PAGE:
LESSON NOTE ON GOVERNMENT – SSS 2
CONSTITUTIONAL DEVELOPMENT IN NIGERIA
INTRODUCTION: The evolution of Nigeria’s constitution since inception in 1914 till date is to be studied under three themes. They are: pre-independence, independence and post-independence constitutions.
Most of the constitutions in the pre-independence era are addressed by the name of the colonial governor-general and the year in which the constitution was enforced. For instance, we have the Clifford constitution – 1922, the Richard constitution – 1946, the Macpherson constitution – 1951, and the Lyttleton constitution – 1954.
The whole pre-independence era was under the British colonial system known as the Crown Colony System.
THE CROWN COLONY SYSTEM
The Crown Colony System was a form of direct rule over the territories annexed by the British where the political institutions such as executive council, legislative council and governor were used in ruling their subjects.
STRUCTURE OF THE CROWN COLONY SYSTEM
- The Monarch: At the top of the structure was the king or queen. He or she was the head of British colonies and Head of State of the United Kingdom.
- Secretary of State for the Colony: below the monarch was the Secretary of State for the Colony. He was the head of the colonial office in London. As a Cabinet minister, he was based in London. The governors of the various colonies were under his supervision.
- The Governor: He was responsible for the day to day administration of the colony. He was appointed by the British government based on the recommendation of the Secretary of State for the Colony who he also report to. The governor is the head of the colonial administration.
- The Executive Council: The Executive Council was made up of official departmental heads such as governor, colonial secretary, attorney-general, financial secretary, lieutenant governors and so on. They were responsible to the crown colony. They advised the governor on policy formulation and general administration of the colony.
- The Legislative Council: This is made up of senior British officials heading various departments and other special interests such as mines, banking, commerce & industries. There were official members heading the various units and unofficial members who did not head any in the Council.
- Regional Commissioner: Each colony was sub-divided into regions with each region headed by a regional commissioner.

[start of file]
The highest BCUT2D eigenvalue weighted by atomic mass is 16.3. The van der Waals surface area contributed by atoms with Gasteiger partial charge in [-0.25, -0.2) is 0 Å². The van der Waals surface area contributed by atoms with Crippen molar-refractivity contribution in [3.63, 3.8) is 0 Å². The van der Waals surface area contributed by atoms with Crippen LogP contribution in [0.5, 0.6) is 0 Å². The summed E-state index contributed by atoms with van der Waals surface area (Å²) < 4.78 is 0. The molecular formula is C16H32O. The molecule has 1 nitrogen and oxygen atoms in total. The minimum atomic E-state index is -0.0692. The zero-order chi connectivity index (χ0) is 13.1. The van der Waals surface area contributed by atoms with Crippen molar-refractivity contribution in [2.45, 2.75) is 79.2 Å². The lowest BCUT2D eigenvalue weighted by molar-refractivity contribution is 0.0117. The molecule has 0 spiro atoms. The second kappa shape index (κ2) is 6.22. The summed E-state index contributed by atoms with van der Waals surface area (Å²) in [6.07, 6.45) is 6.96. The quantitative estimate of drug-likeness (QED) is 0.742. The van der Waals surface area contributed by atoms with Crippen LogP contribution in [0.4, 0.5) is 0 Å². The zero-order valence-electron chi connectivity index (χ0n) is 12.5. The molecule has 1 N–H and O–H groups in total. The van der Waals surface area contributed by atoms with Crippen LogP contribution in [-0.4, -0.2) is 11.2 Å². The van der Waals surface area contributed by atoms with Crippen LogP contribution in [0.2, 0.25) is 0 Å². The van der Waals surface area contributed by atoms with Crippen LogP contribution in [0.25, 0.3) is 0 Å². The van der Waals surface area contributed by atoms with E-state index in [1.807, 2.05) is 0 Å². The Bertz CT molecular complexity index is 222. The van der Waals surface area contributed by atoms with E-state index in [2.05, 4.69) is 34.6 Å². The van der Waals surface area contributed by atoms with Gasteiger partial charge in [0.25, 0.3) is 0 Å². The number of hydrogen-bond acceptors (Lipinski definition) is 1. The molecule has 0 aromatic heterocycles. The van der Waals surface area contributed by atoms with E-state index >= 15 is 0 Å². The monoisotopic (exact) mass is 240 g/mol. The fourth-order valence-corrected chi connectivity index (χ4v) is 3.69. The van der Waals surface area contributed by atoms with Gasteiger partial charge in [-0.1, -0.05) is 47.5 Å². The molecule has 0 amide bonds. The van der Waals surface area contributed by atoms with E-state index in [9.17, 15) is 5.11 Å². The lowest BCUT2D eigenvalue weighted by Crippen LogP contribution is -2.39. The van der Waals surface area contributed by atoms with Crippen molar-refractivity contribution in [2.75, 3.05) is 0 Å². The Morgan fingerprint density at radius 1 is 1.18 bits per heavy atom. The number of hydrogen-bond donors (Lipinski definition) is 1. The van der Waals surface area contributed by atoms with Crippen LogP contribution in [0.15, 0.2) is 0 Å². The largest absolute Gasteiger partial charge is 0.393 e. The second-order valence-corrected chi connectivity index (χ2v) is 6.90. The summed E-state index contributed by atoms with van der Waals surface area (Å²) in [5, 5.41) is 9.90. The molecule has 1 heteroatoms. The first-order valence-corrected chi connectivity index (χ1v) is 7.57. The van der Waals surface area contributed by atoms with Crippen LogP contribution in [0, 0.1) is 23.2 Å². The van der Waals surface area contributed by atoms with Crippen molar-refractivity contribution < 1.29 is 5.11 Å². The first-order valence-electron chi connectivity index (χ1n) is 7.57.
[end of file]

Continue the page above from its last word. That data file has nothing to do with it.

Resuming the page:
- Provincial Commissioner: The regions were further sub-divided into provinces each headed by a provincial commissioner.
- District Commissioner: The provinces were again sub-divided into districts, and headed by DCs. They implement official policies at the local levels with the help of the local chiefs.
- Chiefs At the lowest level were the African chiefs who were constituted into Native Authority. They dealt with local issues such as administration of justice and dispute settlement.
LUGARD’S CONSTITUTION AND THE NIGERIA COUNCIL OF LORD LUGARD – 1914
The Lugard’s constitution which was an unwritten constitution had the following as its objectives:
I. Amalgamation of the colony of Lagos and the Southern protectorate with the Northern protectorate.
II. Establishment of the Nigerian Council.
III. Making laws for the country by proclamation.
THE NIGERIAN COUNCIL
The council was formed in 1924, furtherance to the amalgamation. The members of the council were thirty-six (36) including 24 official and 12 unofficial members. The unofficial members were 6 Europeans representing commerce, shipping, banking, mining, and chamber of commerce. The rest were six Africans including the Sultan of Sokoto, Emir of Kano, Alaafin of Oyo, Chief Dogho Numa and others from lagos and Calabar.
The Nigerian Council was purely advisory. Neither the traditional rulers nor the few educated Nigerian in the council had the capacity to play any vital role other than being instruments for keeping the people in subjection.
INFLUENCE OF THE NATIONAL CONGRESS OF BRITISH WEST AFRICA (NCBWA)
NCBWA was formed in Gold Coast (Ghana) in 1920 by Joseph Casely Hayford and Dr Akinwande Savage. The Congress sent a delegation to London to press home their demand for granting elective principle. This implies that they want Nigerians to be able elect representatives to the council rather than having the whole membership selected solely by the governor. However, their demand was thrown out by the then Secretary of State, Lord Milner. Members of NCBWA were accused of self-centeredness, and that it was too early for West Africans to have a representative institution.
Moreover, their petition was well registered and it was instrumental in the design of the next constitution (Clifford constitution) under the purview of a new Secretary of State for the Colonies, Winston Churchill. Nigeria then became the first British colony to adopt the elective principle.
- (a) Describe the Crown Colony System and its structure.
- (b) List the pre-independence constitution and there features.
- (d) What are the features of the Nigerian Council of Lugard?
Clifford Constitution – 1922
Richards Constitution – 1946
Macpherson Constitution – 1951
Lyttleton Constitution – 1954
Independence Constitution – 1960
Post Independence Constitutions – 1963, 1979, 1989, 1999